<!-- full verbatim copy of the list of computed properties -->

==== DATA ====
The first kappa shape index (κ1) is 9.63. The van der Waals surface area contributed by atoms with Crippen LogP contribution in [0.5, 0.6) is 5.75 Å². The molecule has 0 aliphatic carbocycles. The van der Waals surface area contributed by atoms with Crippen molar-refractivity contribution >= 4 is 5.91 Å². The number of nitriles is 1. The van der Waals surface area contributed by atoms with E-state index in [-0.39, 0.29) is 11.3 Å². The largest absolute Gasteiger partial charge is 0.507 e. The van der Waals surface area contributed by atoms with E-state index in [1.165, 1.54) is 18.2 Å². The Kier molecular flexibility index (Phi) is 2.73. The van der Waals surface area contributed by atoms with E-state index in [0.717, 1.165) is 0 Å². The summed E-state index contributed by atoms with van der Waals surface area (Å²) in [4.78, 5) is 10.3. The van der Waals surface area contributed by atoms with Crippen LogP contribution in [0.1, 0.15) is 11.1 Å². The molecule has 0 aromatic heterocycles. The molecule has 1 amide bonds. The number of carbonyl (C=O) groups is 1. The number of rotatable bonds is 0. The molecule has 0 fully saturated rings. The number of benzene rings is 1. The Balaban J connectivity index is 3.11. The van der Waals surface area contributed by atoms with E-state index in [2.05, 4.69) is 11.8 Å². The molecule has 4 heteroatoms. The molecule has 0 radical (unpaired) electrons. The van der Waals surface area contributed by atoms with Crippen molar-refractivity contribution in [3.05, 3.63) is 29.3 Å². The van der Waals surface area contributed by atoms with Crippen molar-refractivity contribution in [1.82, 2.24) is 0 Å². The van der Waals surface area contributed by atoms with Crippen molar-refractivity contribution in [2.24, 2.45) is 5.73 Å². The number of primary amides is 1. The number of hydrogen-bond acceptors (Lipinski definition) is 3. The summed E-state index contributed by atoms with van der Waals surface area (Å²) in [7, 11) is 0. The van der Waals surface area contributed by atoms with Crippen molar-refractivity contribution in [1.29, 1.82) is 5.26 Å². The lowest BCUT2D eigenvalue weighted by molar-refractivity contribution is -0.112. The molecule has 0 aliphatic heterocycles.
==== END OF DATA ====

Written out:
The first kappa shape index (κ1) is 9.63. The van der Waals surface area contributed by atoms with Crippen LogP contribution in [0.5, 0.6) is 5.75 Å². The molecule has 0 aliphatic carbocycles. The van der Waals surface area contributed by atoms with Crippen molar-refractivity contribution >= 4 is 5.91 Å². The number of nitriles is 1. The van der Waals surface area contributed by atoms with E-state index in [-0.39, 0.29) is 11.3 Å². The largest absolute Gasteiger partial charge is 0.507 e. The van der Waals surface area contributed by atoms with E-state index in [1.165, 1.54) is 18.2 Å². The Kier molecular flexibility index (Phi) is 2.73. The van der Waals surface area contributed by atoms with E-state index in [0.717, 1.165) is 0 Å². The summed E-state index contributed by atoms with van der Waals surface area (Å²) in [4.78, 5) is 10.3. The van der Waals surface area contributed by atoms with Crippen LogP contribution in [0.1, 0.15) is 11.1 Å². The molecule has 0 aromatic heterocycles. The molecule has 1 amide bonds. The number of carbonyl (C=O) groups is 1. The number of rotatable bonds is 0. The molecule has 0 fully saturated rings. The number of benzene rings is 1. The Balaban J connectivity index is 3.11. The van der Waals surface area contributed by atoms with E-state index in [2.05, 4.69) is 11.8 Å². The molecule has 4 heteroatoms. The molecule has 0 radical (unpaired) electrons. The van der Waals surface area contributed by atoms with Crippen molar-refractivity contribution in [3.05, 3.63) is 29.3 Å². The van der Waals surface area contributed by atoms with Crippen molar-refractivity contribution in [1.82, 2.24) is 0 Å². The van der Waals surface area contributed by atoms with Crippen molar-refractivity contribution in [2.24, 2.45) is 5.73 Å². The number of primary amides is 1. The number of hydrogen-bond acceptors (Lipinski definition) is 3. The summed E-state index contributed by atoms with van der Waals surface area (Å²) in [7, 11) is 0. The van der Waals surface area contributed by atoms with Crippen molar-refractivity contribution in [1.29, 1.82) is 5.26 Å². The lowest BCUT2D eigenvalue weighted by molar-refractivity contribution is -0.112. The molecule has 0 aliphatic heterocycles.